# Is there a cubic $Q(x)\in \mathbb{Z}[x]$ so that $|Q(p_1)|=|Q(p_2)|=|Q(p_3)|=|Q(p_4)|=3$, where $p_1, p_2, p_3, p_4$ are distinct primes?

Is there a cubic $$Q(x)\in \mathbb{Z}[x]$$ so that $$|Q(p_1)|=|Q(p_2)|=|Q(p_3)|=|Q(p_4)|=3$$, where $$p_1, p_2, p_3, p_4$$ are distinct primes?

Clearly there must be at least one $$Q(p_i)=3$$ and at least one $$Q(p_j)=-3$$ (otherwise there will be 4 roots of a third degree polynomial)

Lets suppose that $$Q(p_1) = 3$$ and $$Q(p_2) = -3$$.

$$Q(p_1) - Q(p_2)/ (p_1-p_2) = n$$ where $$n \in \mathbb{Z}$$

The dividers of $$6$$ are $$1, 2, 3, 6$$. $$(p_1-p_2) \in \{1, 2, 3, 6\}$$

That’s what I’ve got so far.

• what is the source of the problem – Albus Dumbledore Aug 30 at 14:22
• Are you searching for only positive primes or also negative? – Alessandro Cigna Aug 30 at 14:54
• @aryanbansal $|x|=3$ does not imply $x=3$. – TheSilverDoe Aug 30 at 15:16
• I did all the possible cases with lot of counts, and the answer is no, but I’m searching for a faster way – Alessandro Cigna Aug 30 at 15:26
• – Sil Aug 30 at 20:00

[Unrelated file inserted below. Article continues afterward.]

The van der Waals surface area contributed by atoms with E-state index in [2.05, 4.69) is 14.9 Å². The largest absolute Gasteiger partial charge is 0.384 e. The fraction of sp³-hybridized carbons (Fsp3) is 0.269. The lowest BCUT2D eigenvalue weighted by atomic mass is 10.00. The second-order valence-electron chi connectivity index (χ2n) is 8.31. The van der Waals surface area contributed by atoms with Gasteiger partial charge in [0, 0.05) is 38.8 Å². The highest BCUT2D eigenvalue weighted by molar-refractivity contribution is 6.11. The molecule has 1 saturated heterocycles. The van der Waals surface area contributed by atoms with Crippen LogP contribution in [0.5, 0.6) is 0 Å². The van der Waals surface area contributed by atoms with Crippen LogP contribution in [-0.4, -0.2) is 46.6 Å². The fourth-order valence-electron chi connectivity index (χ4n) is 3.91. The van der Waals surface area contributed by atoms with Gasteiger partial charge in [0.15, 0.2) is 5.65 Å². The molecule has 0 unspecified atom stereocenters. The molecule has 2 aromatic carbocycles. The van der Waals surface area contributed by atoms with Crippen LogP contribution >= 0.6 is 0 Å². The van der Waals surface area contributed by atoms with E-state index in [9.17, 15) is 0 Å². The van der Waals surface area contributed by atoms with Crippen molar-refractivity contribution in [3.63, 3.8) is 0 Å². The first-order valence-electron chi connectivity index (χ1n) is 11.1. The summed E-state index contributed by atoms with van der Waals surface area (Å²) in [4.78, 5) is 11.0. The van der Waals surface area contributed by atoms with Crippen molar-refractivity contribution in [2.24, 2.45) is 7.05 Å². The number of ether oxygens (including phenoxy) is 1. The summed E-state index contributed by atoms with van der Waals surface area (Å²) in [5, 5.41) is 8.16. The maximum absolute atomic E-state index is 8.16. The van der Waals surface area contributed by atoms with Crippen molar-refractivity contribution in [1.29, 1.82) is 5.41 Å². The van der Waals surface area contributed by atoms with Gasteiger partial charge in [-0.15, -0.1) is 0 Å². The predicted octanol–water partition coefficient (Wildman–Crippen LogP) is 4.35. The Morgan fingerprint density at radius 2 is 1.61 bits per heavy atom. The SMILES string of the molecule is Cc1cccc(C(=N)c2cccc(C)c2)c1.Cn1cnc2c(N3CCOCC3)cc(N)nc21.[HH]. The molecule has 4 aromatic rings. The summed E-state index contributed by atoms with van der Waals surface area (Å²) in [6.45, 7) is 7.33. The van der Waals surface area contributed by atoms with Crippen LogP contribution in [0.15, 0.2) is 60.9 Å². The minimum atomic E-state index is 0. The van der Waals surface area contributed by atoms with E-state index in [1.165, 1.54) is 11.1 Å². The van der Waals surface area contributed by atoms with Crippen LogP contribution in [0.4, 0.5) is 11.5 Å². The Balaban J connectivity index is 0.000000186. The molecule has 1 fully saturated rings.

Clearly values $$Q(p_i)$$ can not be all the same since third degree polynomial can take only 3 times the same value. Then we have a following cases:

• Suppose $$Q(p_1)= Q(p_2)= Q(p_3)=3$$ and $$Q(p_4)=-3$$, so $$Q(x) = a(x-p_1)(x-p_2)(x-p_3)+3$$ and thus $$-6 = a(p_4-p_1)(p_4-p_2)(p_4-p_3)$$ Since primes are all different (say $$p_1) we have: $$6 = |a||(p_4-p_1)||(p_4-p_2)||(p_4-p_3)|\geq 1\cdot 1\cdot 2\cdot 3 = 6$$ and this means that $$|p_4-p_1|$$ and $$|p_4-p_3|$$ are odd so $$p_4=2$$ which is impossible or $$p_1=p_3 = 2$$ which is again impossible.

• If $$Q(p_1)= Q(p_2)= Q(p_3)=-3$$ and $$Q(p_4)=3$$ we proceed similarly as in first case.

• Suppose $$Q(p_1)= Q(p_2)=3$$ and $$Q(p_3)=Q(p_4)=-3$$, then we have: $$p_4-p_1\mid Q(p_4)-Q(p_1) =-6$$ and similarly for all other pairs, so

$$|p_4-p_1|,|p_4-p_2|,|p_3-p_1|,|p_3-p_2|\in\{1,2,3,6\}$$

• If $$|p_4-p_1|= 6$$ then we have $$|p_4-p_2|=1$$ so $$p_2=2$$ and $$p_4 =3$$ and $$p_1=9$$ or $$p_2=3$$ and $$p_4 =2$$ and $$p_1=8$$. A contradiction. Similarly we see that all absolute differences can not be 6. So two differences must be the same.

If two of them are 3 or 1 then we have two primes to be 2. Impossible.

If two of them are 2 then we have two subcases:

• $$|p_4-p_1|= |p_4-p_2|= 2$$ then $$|p_2-p_1|=4$$ but $$4\nmid 6$$.
• $$|p_4-p_1|= |p_3-p_2|= 2$$ then $$|p_3-p_1|$$ and $$|p_4-p_2|$$ are odd so we have again two primes equal 2. A contradiction again.
• Looks great! Can you elaborate on why If $|p_4-p_1|= 6$ then we have $|p_4-p_2|=1$...? – mathcounterexamples.net Aug 30 at 16:59
• $Q(x) =a(x-p_1)(x-p_2)(x-q)+3$ so $-3=Q(p_4)= a(p_4-p_1)(p_4-p_2)(p_4-q)+3$. @mathcounterexamples.net – Aqua Aug 30 at 17:18
• @Aqua Indeed thanks! – mathcounterexamples.net Aug 30 at 17:22
• @Aqua can you please elaborate further? Because q could be not an integer as far as i'm concerned. – Foorgy Infifcio Aug 31 at 19:33